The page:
A single p-value doesn’t mean anything.
-As discussed above, that’s false. But I hope we can all agree that
It doesn’t even mean your study is or isn’t worthy of publication.
-I’d go much further and argue that criteria for judging worthiness of publication should exclude study outcomes and be based only on study background, methods, conduct, and baseline data.

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Finally, re 3:
“Falsificationism is not just compatible with significance tests (and vice versa), they are based on the same rationales. One of those is the asymmetry between verifiability and falsifiability of certain statements; another is the central aim of science: to learn from experience given that induction doesn’t work and that all our efforts are fallible.”
-My only quarrel here is what I see as careless use of the word “induction” and ex cathedra pronouncements like “induction doesn’t work”, which are among the ways naive Popperians undermine their own pitch for Pope Popper. The word “induction” has many uses and meanings, ranging from purely deductive mathematical induction to probabilistic induction to Neyman’s “inductive behavior” (and induction of current as well). This is a semantic item I complained about (using illustrative examples) in
Induction versus Popper: substance versus semantics - PubMed (nih.gov)
Then too probabilistic induction can be defined in a purely formal manner that makes it a logically sound deductive rule,
Probability logic and probabilistic induction - PubMed (nih.gov)
one that Bayesian galore will argue is quite useful…as will any frequentist who recognizes the frequency-performance (calibration) value of Bayesian methods.

From that I would suggest that arguments for a falsificationist perspective would do well to get past the vagaries of the word “induction” as if it were a formal term with only one meaning to all readers (just like statistics would do well to get past “inference”, “significance” etc.), lest it continue to be seen as promoting either absurd statements or else attacking straw men in a glaring failure to study criticisms carefully. Otherwise, in a supreme irony, it may be seen as failing to recognize its own fallibilities and those of its idols.

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It will be hard to improve on posts by @Sander, whose many papers have improved my understanding of foundational statistical concepts. I submit the following Data Methods threads as worthy of reflection and follow up of the links and citations.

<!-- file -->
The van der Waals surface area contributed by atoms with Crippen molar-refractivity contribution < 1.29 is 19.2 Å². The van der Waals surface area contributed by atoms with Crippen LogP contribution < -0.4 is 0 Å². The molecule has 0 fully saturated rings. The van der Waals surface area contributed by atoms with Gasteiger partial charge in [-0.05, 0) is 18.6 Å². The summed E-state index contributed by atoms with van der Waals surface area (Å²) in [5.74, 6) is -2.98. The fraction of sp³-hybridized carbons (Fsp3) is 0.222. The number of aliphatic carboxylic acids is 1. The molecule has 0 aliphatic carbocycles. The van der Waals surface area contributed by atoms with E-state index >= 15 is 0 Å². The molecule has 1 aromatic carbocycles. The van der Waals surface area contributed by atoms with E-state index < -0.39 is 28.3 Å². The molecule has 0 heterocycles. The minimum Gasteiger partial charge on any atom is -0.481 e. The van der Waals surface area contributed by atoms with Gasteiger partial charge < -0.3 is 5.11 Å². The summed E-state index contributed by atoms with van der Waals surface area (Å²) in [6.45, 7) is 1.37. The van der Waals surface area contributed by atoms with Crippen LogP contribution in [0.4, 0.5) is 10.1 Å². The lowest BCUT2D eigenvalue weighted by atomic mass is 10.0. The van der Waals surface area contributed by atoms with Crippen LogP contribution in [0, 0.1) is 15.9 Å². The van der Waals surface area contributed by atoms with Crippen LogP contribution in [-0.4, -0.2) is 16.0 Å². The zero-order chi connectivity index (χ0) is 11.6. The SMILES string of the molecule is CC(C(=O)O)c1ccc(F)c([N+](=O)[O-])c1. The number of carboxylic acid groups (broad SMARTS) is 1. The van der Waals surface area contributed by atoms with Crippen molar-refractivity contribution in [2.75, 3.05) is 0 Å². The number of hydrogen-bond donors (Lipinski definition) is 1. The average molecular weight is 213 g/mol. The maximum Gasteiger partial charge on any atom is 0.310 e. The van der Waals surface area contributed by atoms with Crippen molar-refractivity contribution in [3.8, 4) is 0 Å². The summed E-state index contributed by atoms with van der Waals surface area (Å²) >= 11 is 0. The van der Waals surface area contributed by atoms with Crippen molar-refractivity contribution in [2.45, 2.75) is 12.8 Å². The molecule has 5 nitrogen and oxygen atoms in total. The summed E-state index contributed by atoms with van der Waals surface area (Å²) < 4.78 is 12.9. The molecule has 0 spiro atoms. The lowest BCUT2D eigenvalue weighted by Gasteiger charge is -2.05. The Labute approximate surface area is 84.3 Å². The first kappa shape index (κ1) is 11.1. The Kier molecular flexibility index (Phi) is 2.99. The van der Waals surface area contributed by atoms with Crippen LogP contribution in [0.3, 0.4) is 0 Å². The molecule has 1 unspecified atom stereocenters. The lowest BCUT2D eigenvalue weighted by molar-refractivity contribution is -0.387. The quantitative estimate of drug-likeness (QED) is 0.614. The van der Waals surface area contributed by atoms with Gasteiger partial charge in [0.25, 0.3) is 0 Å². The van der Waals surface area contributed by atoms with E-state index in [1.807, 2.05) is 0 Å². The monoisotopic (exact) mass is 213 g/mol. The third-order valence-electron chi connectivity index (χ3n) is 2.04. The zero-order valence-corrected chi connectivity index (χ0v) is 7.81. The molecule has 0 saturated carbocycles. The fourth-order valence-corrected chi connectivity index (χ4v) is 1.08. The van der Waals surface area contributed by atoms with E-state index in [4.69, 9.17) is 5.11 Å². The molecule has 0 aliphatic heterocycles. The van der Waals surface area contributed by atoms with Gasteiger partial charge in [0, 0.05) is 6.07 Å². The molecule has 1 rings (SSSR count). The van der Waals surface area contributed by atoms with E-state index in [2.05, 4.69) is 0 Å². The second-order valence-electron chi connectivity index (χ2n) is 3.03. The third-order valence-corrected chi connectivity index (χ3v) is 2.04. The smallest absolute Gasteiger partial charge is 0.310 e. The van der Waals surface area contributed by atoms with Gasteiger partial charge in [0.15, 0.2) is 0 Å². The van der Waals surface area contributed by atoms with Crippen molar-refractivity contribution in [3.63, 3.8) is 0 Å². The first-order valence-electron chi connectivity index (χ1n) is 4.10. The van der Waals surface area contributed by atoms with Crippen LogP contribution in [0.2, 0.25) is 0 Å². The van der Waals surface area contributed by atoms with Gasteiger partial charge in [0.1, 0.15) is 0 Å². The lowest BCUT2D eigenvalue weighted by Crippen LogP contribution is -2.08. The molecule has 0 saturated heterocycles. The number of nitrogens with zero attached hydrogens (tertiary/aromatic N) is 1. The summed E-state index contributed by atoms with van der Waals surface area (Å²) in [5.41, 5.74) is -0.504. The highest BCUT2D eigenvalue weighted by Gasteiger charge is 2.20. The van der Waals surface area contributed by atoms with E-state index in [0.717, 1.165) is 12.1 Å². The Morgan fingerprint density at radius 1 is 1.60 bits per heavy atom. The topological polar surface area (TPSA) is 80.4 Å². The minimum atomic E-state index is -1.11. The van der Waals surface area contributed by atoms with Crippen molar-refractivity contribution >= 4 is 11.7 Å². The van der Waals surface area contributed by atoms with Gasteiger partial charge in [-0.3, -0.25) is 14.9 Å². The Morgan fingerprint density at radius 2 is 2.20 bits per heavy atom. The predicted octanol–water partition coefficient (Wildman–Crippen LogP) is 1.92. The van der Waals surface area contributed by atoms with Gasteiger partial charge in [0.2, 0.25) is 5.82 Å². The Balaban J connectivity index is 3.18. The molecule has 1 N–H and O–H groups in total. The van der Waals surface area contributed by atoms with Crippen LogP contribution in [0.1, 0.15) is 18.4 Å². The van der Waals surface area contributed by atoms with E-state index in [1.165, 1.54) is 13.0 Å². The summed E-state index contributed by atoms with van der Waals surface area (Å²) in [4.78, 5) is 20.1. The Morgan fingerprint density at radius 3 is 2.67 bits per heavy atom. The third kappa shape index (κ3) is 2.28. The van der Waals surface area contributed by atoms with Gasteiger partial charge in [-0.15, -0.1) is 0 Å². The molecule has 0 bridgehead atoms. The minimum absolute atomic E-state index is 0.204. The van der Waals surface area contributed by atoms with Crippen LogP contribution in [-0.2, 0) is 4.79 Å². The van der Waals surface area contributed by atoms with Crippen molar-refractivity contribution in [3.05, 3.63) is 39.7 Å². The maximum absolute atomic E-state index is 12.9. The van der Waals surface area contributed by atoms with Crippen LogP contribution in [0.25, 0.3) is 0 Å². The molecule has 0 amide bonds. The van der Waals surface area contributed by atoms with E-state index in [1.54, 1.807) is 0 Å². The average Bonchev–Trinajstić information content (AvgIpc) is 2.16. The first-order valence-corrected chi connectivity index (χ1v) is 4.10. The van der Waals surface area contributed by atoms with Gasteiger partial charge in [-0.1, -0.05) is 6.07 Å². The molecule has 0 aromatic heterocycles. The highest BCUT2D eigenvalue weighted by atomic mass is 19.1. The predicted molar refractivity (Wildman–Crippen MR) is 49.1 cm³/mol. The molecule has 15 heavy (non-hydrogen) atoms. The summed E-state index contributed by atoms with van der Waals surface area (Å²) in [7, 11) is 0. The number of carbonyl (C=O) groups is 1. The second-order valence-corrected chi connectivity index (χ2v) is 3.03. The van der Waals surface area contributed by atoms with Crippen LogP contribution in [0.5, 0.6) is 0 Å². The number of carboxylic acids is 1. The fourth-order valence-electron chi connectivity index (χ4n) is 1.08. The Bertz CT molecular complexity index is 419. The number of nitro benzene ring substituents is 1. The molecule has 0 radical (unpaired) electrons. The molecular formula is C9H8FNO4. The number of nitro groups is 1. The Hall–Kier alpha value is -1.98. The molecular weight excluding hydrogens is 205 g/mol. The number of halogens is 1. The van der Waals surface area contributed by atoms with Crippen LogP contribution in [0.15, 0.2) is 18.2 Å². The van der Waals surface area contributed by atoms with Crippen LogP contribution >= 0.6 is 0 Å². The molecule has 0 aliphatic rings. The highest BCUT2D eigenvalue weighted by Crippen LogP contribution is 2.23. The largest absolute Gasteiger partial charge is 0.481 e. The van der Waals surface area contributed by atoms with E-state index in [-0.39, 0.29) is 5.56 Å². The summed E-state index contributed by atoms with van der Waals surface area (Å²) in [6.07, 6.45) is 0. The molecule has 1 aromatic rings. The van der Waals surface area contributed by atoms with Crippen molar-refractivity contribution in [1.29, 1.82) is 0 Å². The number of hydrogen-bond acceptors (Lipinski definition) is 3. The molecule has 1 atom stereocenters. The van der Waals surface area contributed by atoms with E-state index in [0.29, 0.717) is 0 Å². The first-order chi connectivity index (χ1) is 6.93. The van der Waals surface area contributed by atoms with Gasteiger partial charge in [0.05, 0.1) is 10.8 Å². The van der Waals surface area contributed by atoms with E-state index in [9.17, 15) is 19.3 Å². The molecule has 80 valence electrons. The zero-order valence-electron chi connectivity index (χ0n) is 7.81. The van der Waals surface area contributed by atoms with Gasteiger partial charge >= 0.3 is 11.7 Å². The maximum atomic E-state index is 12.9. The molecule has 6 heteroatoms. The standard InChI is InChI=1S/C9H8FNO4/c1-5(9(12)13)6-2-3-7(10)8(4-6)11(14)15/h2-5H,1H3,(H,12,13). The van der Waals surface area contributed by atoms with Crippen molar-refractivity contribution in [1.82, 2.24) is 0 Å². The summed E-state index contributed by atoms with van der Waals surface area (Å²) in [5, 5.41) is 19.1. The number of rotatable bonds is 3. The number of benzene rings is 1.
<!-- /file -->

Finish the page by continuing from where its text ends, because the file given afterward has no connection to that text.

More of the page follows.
Setting aside the issue of p-hacking, a major source of confusion involves conflating Neyman’s (pre-experimental) \alpha (error rate of the procedure) with Fisher’s evidential use of discrepancy measures to summarize information from (randomized) experiments. Readers of research reports grant too much epistemic weight to the experimenter’s (local) \alpha level.

Combining the many things I’ve learned from a number of papers, I used frequentist tools and Bayesian reasoning when reviewing a meta-analysis on predicting ACL injuries.

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Well, let’s see how we can make sense of this. Firstly, I’d like to reiterate that I’m interested in a discussion that is about possibly learning something (hence the explicit invitation to ask questions)—and that can’t really be achieved by a) simply finding one interpretation of what somebody else said that makes no sense and proceed to lambaste it and b) lengthily show off how clever we are without ever trying to find out what the other person actually means. Because then one ends up with heaps of text that have nothing to do with what that person is saying—an unfortunate state of affairs.

So, for those who are curious, what do I mean when I say: “A single p-value doesn’t mean anything”? This refers to Fisher’s repeated reminder that “a pheno­menon is experimentally demonstrable when we know how to conduct an experiment which will rarely fail to give us a statistically significant result” (my emphasis). The fact that finding data at least as extreme as those I did find would be unlikely doesn’t by itself tell us anything about any hypothesis concerning a law-like behaviour of the world. Only an extended record of data can ever tell us anything of that sort—and then only in a modus tollens kind of way. And remember that neither Popper nor Fisher assumed that we would arrive at certain knowledge this way.